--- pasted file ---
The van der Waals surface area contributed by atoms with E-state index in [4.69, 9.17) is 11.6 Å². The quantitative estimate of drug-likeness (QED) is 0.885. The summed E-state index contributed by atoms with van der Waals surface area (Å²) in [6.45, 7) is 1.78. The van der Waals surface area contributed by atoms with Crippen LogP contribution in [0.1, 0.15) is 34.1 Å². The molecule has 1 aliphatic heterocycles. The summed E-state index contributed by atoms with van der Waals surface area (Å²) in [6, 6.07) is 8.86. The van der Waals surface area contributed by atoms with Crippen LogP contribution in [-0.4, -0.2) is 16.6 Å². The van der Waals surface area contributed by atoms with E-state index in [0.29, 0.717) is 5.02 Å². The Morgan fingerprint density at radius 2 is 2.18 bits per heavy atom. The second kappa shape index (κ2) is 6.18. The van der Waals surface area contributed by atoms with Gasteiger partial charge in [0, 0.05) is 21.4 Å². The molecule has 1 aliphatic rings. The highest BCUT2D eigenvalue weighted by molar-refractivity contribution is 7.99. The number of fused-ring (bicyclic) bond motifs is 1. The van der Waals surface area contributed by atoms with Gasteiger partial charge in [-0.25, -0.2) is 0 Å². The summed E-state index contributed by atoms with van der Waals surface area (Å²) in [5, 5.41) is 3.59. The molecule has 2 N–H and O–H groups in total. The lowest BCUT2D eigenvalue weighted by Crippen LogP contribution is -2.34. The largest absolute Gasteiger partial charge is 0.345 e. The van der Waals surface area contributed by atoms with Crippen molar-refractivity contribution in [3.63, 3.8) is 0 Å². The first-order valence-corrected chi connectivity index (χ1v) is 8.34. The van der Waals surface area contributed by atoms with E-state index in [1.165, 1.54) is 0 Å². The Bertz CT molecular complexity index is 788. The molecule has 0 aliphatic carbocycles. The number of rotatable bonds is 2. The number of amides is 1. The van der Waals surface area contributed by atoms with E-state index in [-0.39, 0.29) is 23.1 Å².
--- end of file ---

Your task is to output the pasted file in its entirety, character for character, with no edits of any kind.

The van der Waals surface area contributed by atoms with E-state index in [4.69, 9.17) is 11.6 Å². The quantitative estimate of drug-likeness (QED) is 0.885. The summed E-state index contributed by atoms with van der Waals surface area (Å²) in [6.45, 7) is 1.78. The van der Waals surface area contributed by atoms with Crippen LogP contribution in [0.1, 0.15) is 34.1 Å². The molecule has 1 aliphatic heterocycles. The summed E-state index contributed by atoms with van der Waals surface area (Å²) in [6, 6.07) is 8.86. The van der Waals surface area contributed by atoms with Crippen LogP contribution in [-0.4, -0.2) is 16.6 Å². The van der Waals surface area contributed by atoms with E-state index in [0.29, 0.717) is 5.02 Å². The Morgan fingerprint density at radius 2 is 2.18 bits per heavy atom. The second kappa shape index (κ2) is 6.18. The van der Waals surface area contributed by atoms with Gasteiger partial charge in [0, 0.05) is 21.4 Å². The molecule has 1 aliphatic rings. The highest BCUT2D eigenvalue weighted by molar-refractivity contribution is 7.99. The number of fused-ring (bicyclic) bond motifs is 1. The van der Waals surface area contributed by atoms with Gasteiger partial charge in [-0.25, -0.2) is 0 Å². The summed E-state index contributed by atoms with van der Waals surface area (Å²) in [5, 5.41) is 3.59. The molecule has 2 N–H and O–H groups in total. The lowest BCUT2D eigenvalue weighted by Crippen LogP contribution is -2.34. The largest absolute Gasteiger partial charge is 0.345 e. The van der Waals surface area contributed by atoms with Crippen molar-refractivity contribution in [3.63, 3.8) is 0 Å². The first-order valence-corrected chi connectivity index (χ1v) is 8.34. The van der Waals surface area contributed by atoms with E-state index in [1.165, 1.54) is 0 Å². The Bertz CT molecular complexity index is 788. The molecule has 0 aliphatic carbocycles. The number of rotatable bonds is 2. The number of amides is 1. The van der Waals surface area contributed by atoms with E-state index in [-0.39, 0.29) is 23.1 Å².